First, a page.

ELECTIVE COURSES - Choose Five
Choose Five from any general education category.
Demonstration Teaching/Seminar: Professional Ethics, Communication, and Collaboration in Elementary Education
Demonstration teaching is the culminating experience in the teacher preparation program and is an opportunity to apply knowledge and skills. Education professionals participate in orientation activities and then gradually assume complete teaching responsibility of an elementary classroom. Education professionals take full control for 4 consecutive weeks over a 12-week placement, gaining real-world experience and the opportunity to translate theory into practice.Candidates demonstrate the various roles of an elementary educator. Education professionals work closely with, and are evaluated by, their Walden University supervisor, classroom cooperating teacher, and Walden faculty member. During demonstration teaching, all professionals complete the Education Teacher Performance Assessment (edTPA), participate in weekly discussions, and complete a collaboration based major assessment. This course requires a 12-week full-time classroom experience at a school approved by Walden University. Completion of all other required coursework.)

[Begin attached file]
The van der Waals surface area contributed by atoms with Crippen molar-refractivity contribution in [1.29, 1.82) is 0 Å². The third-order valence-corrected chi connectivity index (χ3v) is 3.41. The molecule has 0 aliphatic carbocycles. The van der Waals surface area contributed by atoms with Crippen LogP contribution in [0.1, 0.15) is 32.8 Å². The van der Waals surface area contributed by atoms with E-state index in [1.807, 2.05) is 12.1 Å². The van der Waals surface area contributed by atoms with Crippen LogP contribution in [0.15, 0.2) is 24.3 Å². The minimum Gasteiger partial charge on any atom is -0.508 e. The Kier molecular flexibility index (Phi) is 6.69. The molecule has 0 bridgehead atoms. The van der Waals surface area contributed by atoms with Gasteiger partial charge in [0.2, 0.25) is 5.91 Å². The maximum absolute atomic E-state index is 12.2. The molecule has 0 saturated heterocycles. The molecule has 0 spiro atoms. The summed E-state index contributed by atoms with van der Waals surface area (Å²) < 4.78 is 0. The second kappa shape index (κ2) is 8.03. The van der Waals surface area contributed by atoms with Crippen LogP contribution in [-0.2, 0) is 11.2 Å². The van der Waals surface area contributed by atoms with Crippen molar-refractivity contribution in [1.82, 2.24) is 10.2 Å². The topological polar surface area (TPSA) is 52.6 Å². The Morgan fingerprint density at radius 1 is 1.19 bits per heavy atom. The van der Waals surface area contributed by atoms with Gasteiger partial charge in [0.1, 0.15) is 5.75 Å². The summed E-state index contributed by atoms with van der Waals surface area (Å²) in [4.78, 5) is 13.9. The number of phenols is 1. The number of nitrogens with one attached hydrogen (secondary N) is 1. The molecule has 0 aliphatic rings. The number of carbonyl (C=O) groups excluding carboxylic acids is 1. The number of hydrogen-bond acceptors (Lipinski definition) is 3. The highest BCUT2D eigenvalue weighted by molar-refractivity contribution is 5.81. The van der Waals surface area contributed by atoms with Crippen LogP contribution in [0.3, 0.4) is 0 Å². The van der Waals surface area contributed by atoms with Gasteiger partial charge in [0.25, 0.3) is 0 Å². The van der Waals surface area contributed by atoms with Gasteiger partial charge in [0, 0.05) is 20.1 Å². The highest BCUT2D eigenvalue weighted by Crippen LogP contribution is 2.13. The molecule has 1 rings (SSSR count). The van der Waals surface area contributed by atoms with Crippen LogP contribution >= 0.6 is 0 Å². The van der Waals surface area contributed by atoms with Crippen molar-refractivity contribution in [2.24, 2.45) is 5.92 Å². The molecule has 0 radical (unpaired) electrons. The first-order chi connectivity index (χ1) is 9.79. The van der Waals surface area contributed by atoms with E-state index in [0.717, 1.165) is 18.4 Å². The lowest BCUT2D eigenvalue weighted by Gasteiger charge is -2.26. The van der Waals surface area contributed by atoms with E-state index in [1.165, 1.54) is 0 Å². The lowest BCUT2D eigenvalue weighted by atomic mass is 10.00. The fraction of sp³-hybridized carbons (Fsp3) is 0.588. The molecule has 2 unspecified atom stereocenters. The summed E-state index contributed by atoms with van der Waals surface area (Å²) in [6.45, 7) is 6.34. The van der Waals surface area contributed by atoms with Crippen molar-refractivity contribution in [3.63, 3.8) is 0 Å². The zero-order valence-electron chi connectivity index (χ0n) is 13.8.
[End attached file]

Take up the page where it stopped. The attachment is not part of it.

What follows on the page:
|VIEW ALL COURSES Less Courses|
Tuition and Fees
|Curriculum Component||Requirements||Cost||Total *|
|Tuition||181 total quarter credit hours||
Non-field experience courses: $325 per quarter hour
Field experience courses: $200 per credit
|Technology Fee||Per quarter||$160||$2,560|
|Transfer up to 115 credits||$38,815|
|Total with Maximum Transfer Credits†||$16,945|
Test fees for the edTPA are included in the program cost. Walden also reimburses for the cost of Minnesota Teacher Licensure ExaminationsTM (MTLE) Content and Pedagogy exams.
†Transfer credit total includes reduction in technology fee as related to reduced number of courses over time.
Tuition and fees are subject to change.
Many Walden degree-seeking students—67%—receive some form of financial aid.* Create a customized plan that makes sense for you.
*Source: Walden University’s Office of Financial Aid. Data reports as of 2018.Find Ways to Save